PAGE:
By Nick Thiong’o
About a decade ago, a lot of hope was placed on Kenya’s formal retail sector.
It was expected that the growth of the sector would be critical in creation of jobs, wealth and even ease the hustle of getting basic household items under a single roof as opposed to the situation then, where one had to shuffle from shop to shop looking for items and even then not guaranteed that they would find all they were looking for.
So much hope was placed on the industry that it was included as among the key economic pillars of the country’s development blueprint Vision 2030.
Fast forward to 2017 and the story of the retail sector is one filled with frustration and the sector has left a clear trail of destruction. While in the years that followed the launch of the Vision 2030 saw a growth in the sector, it has been on a steady decline since 2013. The sector grew to account for 11.2 per cent of Kenya’s Gross Domestic Product (GDP) in 2012, this has come down to five per cent in 2016, the lowest in more than a decade.
The decline is evident in the retail stores that major supermarkets have closed, lay off of employees, defaulting on rental payments and the non-payment of money owed to suppliers, which has had the effect of seeing some suppliers close shop.
A new report commissioned by the Ministry of Industrialisations demonstrates how the retail industry is crumbling, with the owners lacking any coherent strategy to salvage their investments.
The Government is equally at a loss on how to save the sector, which is largely privately owned, with only one retailer –Uchumi – being Government owned and where state has twice pumped in taxpayer money to resuscitate it.
Thousands of people working in retail are now staring at job losses as major retailers look to cut costs. Many property developers are going for months without rental payments from supermarkets.
The biggest travesty has however been on small businesses that are owed what add up to hundreds of millions of shillings by the supermarkets.
So hard hit are the numerous small and medium companies that they are now facing an uncertain future as supermarkets withhold payments for goods and services supplied to retailers.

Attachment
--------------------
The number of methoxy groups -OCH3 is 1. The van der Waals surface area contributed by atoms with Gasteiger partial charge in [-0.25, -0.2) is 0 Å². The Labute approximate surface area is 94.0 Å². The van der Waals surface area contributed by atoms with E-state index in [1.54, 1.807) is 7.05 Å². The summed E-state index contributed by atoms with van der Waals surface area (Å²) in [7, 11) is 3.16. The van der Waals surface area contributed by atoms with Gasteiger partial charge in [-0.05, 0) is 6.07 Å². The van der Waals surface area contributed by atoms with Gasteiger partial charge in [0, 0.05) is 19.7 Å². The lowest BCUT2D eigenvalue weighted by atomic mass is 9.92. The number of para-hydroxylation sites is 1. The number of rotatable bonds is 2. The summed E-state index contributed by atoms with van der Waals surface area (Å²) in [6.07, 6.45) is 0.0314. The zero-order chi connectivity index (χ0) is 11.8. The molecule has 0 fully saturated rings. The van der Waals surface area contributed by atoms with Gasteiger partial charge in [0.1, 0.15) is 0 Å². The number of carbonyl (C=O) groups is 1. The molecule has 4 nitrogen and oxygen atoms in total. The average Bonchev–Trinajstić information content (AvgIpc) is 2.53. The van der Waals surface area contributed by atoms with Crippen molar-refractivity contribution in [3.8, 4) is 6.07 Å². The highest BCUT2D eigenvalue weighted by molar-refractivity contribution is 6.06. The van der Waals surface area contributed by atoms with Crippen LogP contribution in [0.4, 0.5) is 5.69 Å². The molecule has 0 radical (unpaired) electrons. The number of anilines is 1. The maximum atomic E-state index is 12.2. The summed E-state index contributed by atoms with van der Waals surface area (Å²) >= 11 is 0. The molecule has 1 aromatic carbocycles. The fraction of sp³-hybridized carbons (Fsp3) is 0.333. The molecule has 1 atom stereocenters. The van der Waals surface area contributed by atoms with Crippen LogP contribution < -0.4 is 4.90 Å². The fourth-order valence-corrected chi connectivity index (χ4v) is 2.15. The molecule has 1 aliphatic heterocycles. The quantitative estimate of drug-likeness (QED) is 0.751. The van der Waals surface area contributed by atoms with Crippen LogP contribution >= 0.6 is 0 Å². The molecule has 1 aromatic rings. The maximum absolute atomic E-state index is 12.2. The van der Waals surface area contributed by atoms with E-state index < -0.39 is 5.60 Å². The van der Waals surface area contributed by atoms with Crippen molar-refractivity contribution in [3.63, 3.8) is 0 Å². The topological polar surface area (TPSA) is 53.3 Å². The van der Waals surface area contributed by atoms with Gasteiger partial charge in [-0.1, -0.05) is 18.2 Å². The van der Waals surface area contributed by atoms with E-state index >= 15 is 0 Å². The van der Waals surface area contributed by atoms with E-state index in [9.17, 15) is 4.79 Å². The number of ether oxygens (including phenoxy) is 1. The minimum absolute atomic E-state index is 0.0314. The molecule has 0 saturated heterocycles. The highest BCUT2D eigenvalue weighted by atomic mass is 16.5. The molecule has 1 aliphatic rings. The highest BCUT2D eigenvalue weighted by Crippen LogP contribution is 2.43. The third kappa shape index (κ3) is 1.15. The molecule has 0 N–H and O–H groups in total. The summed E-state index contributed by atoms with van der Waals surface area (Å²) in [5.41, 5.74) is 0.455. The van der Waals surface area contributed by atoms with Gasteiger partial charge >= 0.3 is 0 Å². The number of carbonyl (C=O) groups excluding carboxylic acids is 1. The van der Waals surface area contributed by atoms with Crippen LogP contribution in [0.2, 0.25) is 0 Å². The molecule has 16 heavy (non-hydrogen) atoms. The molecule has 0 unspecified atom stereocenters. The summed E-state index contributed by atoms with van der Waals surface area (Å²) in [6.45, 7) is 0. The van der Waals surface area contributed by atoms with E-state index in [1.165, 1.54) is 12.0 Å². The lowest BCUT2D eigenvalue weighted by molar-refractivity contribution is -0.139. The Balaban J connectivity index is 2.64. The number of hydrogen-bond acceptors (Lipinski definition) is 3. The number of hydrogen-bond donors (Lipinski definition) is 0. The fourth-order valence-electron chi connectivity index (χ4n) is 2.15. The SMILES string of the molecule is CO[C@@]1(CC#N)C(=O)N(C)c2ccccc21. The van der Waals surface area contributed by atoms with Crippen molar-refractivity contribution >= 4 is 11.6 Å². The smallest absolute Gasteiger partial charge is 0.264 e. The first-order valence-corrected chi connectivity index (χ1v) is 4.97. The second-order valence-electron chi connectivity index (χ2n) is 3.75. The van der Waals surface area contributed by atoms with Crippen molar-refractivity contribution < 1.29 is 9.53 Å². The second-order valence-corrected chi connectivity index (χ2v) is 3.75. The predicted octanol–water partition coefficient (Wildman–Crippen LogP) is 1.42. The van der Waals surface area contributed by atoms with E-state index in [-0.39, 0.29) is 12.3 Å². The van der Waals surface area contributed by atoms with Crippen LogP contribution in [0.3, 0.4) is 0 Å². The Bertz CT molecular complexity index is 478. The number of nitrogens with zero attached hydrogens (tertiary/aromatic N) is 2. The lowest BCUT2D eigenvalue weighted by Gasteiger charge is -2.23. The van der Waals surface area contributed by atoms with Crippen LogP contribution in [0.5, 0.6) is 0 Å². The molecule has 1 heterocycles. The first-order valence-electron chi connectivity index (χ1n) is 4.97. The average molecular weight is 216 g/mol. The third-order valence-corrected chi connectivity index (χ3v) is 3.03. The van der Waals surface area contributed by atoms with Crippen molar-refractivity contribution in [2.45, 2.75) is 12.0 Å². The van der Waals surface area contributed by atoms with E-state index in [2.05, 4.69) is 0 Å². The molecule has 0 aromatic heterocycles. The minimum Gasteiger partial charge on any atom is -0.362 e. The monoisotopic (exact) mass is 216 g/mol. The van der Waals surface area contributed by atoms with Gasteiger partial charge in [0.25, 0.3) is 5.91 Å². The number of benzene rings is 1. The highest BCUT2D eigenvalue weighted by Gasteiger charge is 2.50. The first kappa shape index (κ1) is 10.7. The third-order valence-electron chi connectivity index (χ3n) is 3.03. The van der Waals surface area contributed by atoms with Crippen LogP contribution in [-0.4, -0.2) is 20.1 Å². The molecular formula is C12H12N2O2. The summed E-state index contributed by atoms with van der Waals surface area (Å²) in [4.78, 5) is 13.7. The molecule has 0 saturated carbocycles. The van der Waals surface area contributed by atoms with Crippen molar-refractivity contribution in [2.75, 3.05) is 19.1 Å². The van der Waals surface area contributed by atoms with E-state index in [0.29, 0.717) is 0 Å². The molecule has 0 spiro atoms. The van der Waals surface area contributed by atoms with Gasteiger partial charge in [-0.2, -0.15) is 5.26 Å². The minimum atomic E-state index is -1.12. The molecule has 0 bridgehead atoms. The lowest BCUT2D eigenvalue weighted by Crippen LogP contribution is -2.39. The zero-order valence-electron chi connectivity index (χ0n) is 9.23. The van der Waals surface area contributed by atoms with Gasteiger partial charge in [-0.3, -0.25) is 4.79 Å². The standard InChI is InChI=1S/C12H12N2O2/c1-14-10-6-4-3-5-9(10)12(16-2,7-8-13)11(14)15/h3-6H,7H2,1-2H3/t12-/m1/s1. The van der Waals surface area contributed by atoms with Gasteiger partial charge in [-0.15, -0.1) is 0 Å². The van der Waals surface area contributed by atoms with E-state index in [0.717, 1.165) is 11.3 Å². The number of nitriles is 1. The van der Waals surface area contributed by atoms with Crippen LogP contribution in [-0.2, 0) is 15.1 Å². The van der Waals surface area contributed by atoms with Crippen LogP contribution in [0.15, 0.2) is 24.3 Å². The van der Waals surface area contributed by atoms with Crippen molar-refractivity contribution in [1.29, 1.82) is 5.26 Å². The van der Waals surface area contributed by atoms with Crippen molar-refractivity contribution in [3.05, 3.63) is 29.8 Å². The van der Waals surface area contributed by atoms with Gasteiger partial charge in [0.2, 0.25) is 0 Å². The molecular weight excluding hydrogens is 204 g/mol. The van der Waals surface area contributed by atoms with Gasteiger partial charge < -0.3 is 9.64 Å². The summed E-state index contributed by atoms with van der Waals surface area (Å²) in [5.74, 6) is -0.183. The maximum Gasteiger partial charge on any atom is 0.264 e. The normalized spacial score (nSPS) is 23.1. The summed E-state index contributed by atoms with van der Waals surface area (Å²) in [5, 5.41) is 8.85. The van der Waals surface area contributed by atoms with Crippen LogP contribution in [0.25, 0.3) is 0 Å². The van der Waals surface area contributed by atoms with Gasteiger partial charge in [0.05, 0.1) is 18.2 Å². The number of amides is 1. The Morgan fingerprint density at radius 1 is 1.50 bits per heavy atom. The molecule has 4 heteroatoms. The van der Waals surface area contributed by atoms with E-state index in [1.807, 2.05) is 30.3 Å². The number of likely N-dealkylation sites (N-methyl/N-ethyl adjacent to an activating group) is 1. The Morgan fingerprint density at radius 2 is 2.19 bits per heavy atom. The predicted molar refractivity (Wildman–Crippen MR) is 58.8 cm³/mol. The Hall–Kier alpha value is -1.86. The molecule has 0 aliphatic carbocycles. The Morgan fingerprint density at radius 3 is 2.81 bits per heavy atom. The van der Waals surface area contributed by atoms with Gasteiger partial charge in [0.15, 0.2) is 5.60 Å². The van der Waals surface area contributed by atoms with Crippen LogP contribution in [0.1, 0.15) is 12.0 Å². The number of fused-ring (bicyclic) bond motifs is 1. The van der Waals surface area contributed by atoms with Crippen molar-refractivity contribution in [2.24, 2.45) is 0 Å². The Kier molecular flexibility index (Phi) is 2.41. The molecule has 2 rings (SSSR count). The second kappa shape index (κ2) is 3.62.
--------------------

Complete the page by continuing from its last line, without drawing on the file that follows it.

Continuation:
In the report titled Study on Kenya Retail Sector Prompt Payment, the suppliers say they are owed Sh40 billion by retailers denying them working capital, forcing them to borrow to finance operations and at times pay salaries and service debts to financiers.
Retailers however say money overdue to suppliers amounts to less than Sh1 billion and observes that Sh40 billion entails short and long term financing instruments, which are still in service as no defaults have been reported by any financier.
The Ministry of Industrialisation estimates that the money owed to suppliers could be more than the Sh40 billion and has cast doubt as to whether the industry will live to up to the Vision 2030 expectations. This is especially considering that other than its own decline, major supermarkets are presiding over the death of other enterprises, particularly SMEs.
“The Government places the amount owed to suppliers at an even higher figure than Sh40 billion given disclosures obtained from troubled retailers whom the government has engaged in trying to understand their challenges,” said the report.
“Despite the conflicting numbers of the amount owed, all parties are in agreement that late payment is a challenge that requires urgent action.”
“The Government is therefore concerned by the level of outstanding debt in the retail sector because of the threat it poses to the Vision 2030 goal of promoting a vibrant retail sector as an outlet of agricultural and manufactured products.”